Let’s face it: You don’t really want to study ear training.
You want to sight read with confidence, learn songs quickly and accurately. You want to respond intuitively to the music you hear, you know…you want to ‘play by ear’. Even if you don’t play improvised music, you want to personalize the music you play, to make it your own. You want the skills Performance Ear Training provides.
You want to be versatile and highly adaptable so that you can get to actually playing music instead of stuck in the learning stage forever.
Performance Ear Training is an ear training course based upon a collection Study Concepts that help to develop your innate physical response to the sounds you hear.
I found my passion and stride as an educator in the ear training department at Berklee College of Music.
This was quite ironic since as an undergraduate at Jersey City State College, ear training turned out to be my most challenging course. To my dismay, the bulk of the in-class activity involved singing increasingly difficult melodies that sounded nothing like the music I routinely heard. Our professor, Dr. W. sat erect at the piano like a constipated toad croaking out names of his victims one by one. The instructions were clear: when you were called, stand and sing. Dr. W. never sang himself; instead, he barked syllables at his victims and in spite of being a virtuoso organist, banged out every missed note on the keyboard with a stiff index finger. Each correction, whether I was in the hot seat or not, felt like a dagger in my throat. I was always surprised that my knees supported me when I had to stand for my turn. With a shaky voice and blurred vision, I bared my soul for the critical toad and his other doomed prey. Seconds later, I’d be sitting in a pool of shame and terror at what I believed was a glimpse into a dismal future.
Somehow I got through…
…and my experience in Dr. W.’s aural skills class ended up serving as a negative model for me many years later, as a fresh faced Berklee College of Music faculty member. Whenever a problem arose, I’d smile and ask myself:
“What would Dr. W. do?”
And then I’d do the opposite.
Ear training as a one dimensional activity
Yes, my first exposure to ear training was presented to me as a one-dimensional activity, pretty much singing solfège melodies from a book. Over the years as a teacher, I realized memorizing melodies to pass a quiz just wasn’t enough for the modern music student. I used my memories of frustration as an undergrad to shape my lessons and concentrated more on the process of developing a musical ear. As service to the college, I did ear training ‘experiments’ with many young people who came for help which enabled me to develop a collection of concepts that eventually formed the basis for my text, Performance Ear Training published by Advance Music.
So… what is Performance Ear Training?
It is a collection of time based Study Concepts designed to teach you specifically how to study in order to develop an innate physical response to musical sounds and their relationships.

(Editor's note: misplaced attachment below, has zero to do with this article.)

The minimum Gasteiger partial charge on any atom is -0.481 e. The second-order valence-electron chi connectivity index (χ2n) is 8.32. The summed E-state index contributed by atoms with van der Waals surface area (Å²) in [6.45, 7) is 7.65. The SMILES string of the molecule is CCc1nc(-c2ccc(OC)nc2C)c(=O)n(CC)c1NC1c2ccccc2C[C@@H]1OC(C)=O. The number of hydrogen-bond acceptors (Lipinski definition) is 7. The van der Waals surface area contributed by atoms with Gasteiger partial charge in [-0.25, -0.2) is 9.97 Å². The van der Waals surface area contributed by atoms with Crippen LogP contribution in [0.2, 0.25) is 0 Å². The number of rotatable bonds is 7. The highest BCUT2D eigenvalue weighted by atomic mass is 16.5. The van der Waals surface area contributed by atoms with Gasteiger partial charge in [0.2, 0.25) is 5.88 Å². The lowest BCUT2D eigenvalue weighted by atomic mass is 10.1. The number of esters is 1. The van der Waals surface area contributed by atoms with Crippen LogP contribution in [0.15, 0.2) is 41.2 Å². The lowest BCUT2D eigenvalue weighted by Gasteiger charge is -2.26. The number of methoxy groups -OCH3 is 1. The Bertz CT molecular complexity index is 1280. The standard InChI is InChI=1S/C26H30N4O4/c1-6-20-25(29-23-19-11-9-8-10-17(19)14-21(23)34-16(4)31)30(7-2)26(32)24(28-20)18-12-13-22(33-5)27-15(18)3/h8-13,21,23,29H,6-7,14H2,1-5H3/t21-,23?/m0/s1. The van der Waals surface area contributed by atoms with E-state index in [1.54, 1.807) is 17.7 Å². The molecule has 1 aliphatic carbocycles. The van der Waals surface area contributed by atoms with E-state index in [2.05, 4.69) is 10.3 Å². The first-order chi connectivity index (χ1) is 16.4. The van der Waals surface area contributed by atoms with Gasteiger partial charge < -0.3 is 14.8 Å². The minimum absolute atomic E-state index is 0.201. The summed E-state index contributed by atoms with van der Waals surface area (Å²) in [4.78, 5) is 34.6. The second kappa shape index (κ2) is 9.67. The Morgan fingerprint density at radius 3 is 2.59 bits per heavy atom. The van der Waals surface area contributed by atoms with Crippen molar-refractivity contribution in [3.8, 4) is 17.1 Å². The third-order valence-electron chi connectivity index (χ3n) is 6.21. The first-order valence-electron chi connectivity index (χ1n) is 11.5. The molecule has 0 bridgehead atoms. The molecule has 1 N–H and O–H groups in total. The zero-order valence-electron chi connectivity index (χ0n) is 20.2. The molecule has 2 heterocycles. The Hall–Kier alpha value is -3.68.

As implied, the exercises and Study Concepts of P.E.T. are executed with a loose sense of time, in effect, limiting the amount of time to respond.
It works because you have to slow down in order to perform with a minimum number of errors.
Performance Ear Training uses two primary systems:
Solfege syllables and the Movable DO system.
The Movable DO system designates the scale degrees in relation to one another in a tonality. Do – 1st degree, Re – 2nd degree, Mi – 3rd etc… The DO, that is which note is considered DO, is determined by the key center. So, if you’re in the key of F major; the note F is your DO. For the key of D minor (or major); the note D is your DO. Thus the term, ‘movable DO’.
Movable DO is a useful tool for developing ‘relative pitch’. Fixed DO, has its uses but I use primarily movable DO. In essence, fixed DO substitutes the names of the notes with solfege syllables.
Performance Ear Training is for music teachers…
…who want a systemized way to teach aural skills, one that is flexible and can be easily and creatively inserted into existing lesson plans.
It’s for performing instrumentalists & vocalists who want to:
Learn music quickly
Sing better in harmony
Learn complex melodies with less hassle
Recognize chord progressions
Keep place while sight reading
Sight read & memorize with ease
Inner Hearing – Using your imagination to develop your musical ear.
Sing Then Play – A technique to sensitize you to fine differences between notes and improve intonation by setting up expectation in the ear.
Harmonic Basslines – Singing lines that accurately convey the harmony of a progression.
Straight Line Exercise – Performing stepwise lines through chord changes.
Tendency Tones – using the natural tendencies of notes in the context of key to learn note colors.
The Concept of Continuance – Sight singing technique for training to never lose your place.
More info about the Study Concepts can be found at:
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